Third, which is linked to protocol complexity, frequent protocol amendments and subsequent re-consenting (when required) negatively impact patient recruitment and retention.{6}

Fourth, the sample size for many clinical trials is typically quite large as compared to the study population being examined. In some instances, clinical trials are either overpowered (more clinical trial participants targeted than needed to achieve statistical significance) or target a larger than necessary recruitment number to support secondary endpoints.{7}

Optimizing the process of recruiting and retaining clinical research participants is a primary focus of stakeholders in the arena of clinical research. In view of the impediments to advances in treatment of disease caused by the wasted time and financial burden resulting from ineffective recruitment and retention, stakeholders are examining methods to improve upon the situation.

Methods currently being explored by stakeholders include:

  • Leveraging RWD (the focus of this article)
  • Enhancing patient engagement throughout the entire life cycle of a clinical trial (from design to inception to regulatory and market approval)
  • Utilization of digital and social media platforms and artificial intelligence and machine learning

It is an exciting time in clinical research with the merging of precision medicine and digital healthcare, coupled with enhanced patient engagement.

The Shape of Things to Come?

In a March 2019 U.S. Food and Drug Administration (FDA) statement,{8} then-Commissioner Scott Gottlieb, MD, discussed the need to modernize clinical trials due to the rapidly changing landscape of precision medicine and digital healthcare. Specifically, the statement addressed the need to increase collaboration and data sharing during clinical trials across industry and academia. Furthermore, the statement described the importance of being able to combine RWD and data from clinical research.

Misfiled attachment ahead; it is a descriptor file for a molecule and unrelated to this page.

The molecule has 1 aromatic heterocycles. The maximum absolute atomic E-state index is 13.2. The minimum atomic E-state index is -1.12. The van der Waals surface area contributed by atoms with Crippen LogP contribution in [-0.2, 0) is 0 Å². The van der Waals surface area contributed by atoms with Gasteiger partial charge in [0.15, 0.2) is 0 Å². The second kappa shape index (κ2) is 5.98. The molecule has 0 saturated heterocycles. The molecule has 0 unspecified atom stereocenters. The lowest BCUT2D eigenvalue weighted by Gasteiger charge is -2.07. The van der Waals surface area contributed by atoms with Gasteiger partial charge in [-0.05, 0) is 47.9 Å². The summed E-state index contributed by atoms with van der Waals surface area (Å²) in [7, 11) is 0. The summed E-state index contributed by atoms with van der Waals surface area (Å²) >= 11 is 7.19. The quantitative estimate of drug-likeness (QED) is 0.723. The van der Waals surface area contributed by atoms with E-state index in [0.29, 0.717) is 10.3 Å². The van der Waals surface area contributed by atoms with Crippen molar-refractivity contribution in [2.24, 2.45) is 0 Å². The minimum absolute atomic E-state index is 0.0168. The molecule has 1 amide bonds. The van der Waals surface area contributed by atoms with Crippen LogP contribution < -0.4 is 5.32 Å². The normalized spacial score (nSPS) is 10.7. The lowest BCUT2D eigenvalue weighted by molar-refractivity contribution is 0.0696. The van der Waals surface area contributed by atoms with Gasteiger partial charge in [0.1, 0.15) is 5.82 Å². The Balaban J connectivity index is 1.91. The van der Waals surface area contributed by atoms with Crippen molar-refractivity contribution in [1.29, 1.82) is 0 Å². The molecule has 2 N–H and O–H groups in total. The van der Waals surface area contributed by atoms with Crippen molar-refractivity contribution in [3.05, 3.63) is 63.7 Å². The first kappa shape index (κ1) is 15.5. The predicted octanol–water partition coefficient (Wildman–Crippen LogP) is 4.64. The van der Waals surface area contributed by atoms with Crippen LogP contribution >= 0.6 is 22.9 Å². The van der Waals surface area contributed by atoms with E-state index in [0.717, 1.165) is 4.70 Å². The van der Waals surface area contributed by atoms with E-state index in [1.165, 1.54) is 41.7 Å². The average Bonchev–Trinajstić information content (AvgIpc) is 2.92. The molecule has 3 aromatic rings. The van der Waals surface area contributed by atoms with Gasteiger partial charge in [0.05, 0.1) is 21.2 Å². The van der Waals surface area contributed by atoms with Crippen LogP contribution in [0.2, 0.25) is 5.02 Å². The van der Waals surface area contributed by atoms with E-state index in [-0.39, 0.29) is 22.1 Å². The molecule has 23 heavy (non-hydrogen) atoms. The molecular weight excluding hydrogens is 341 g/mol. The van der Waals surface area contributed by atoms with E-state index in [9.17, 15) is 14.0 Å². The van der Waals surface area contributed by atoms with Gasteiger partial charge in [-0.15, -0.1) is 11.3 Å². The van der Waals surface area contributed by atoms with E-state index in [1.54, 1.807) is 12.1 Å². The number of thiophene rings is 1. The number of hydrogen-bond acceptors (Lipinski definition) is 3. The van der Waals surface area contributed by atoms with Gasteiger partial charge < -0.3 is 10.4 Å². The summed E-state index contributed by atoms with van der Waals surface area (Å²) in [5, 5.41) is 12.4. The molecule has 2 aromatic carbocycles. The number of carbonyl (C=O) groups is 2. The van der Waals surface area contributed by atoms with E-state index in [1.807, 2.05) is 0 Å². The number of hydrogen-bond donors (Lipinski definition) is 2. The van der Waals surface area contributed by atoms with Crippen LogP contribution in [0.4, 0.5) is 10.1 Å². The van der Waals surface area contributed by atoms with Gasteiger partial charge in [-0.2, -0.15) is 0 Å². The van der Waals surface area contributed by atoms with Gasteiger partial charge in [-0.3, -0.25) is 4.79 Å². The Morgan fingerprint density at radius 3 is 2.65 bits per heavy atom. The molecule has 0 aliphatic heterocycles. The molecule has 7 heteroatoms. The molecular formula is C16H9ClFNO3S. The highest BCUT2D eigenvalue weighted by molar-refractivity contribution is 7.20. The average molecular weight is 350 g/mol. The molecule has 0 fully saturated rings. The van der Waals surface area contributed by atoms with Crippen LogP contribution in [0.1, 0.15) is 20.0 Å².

The FDA clearly sees a need to better utilize the technology and data available to clinical researchers. RWD, and the technology associated with how they are shared and utilized, represent a significant piece to the puzzle of solving recruitment and retention issues in clinical trials.

The FDA statement serves as a reinforcement for most sponsors and contract research organizations (CROs) because they are already investing significant resources in methods to modernize clinical trials.{9} Importantly, for the purposes of this article, the investment in, and utilization of, RWD are key focal points for nearly all sponsors and CROs. RWD is beginning to show its value in addressing the issues associated with ineffective clinical trial recruitment and retention.{2,3,9–12)

Sponsors and CROs are seeing the importance of RWD in the design and implementation of their clinical trials. For example, all but one of the 30 organizations surveyed by Lamberti, et al. in 2018 have a RWD department that has been in existence for more than five years, and organizations are beginning to regularly conduct RWD studies to support the development of their clinical trials.{9}

Use with Care

Numerous issues, discussed earlier in this article, drive the lack of adult participation in clinical trials; however, these issues can be mitigated through the utilization of RWD. RWD can address each of the four issues mentioned above (low patient participation in clinical trials, complex protocols, excessive protocol amendments with re-consenting, and bloated sample sizes), provided they are shared and utilized appropriately.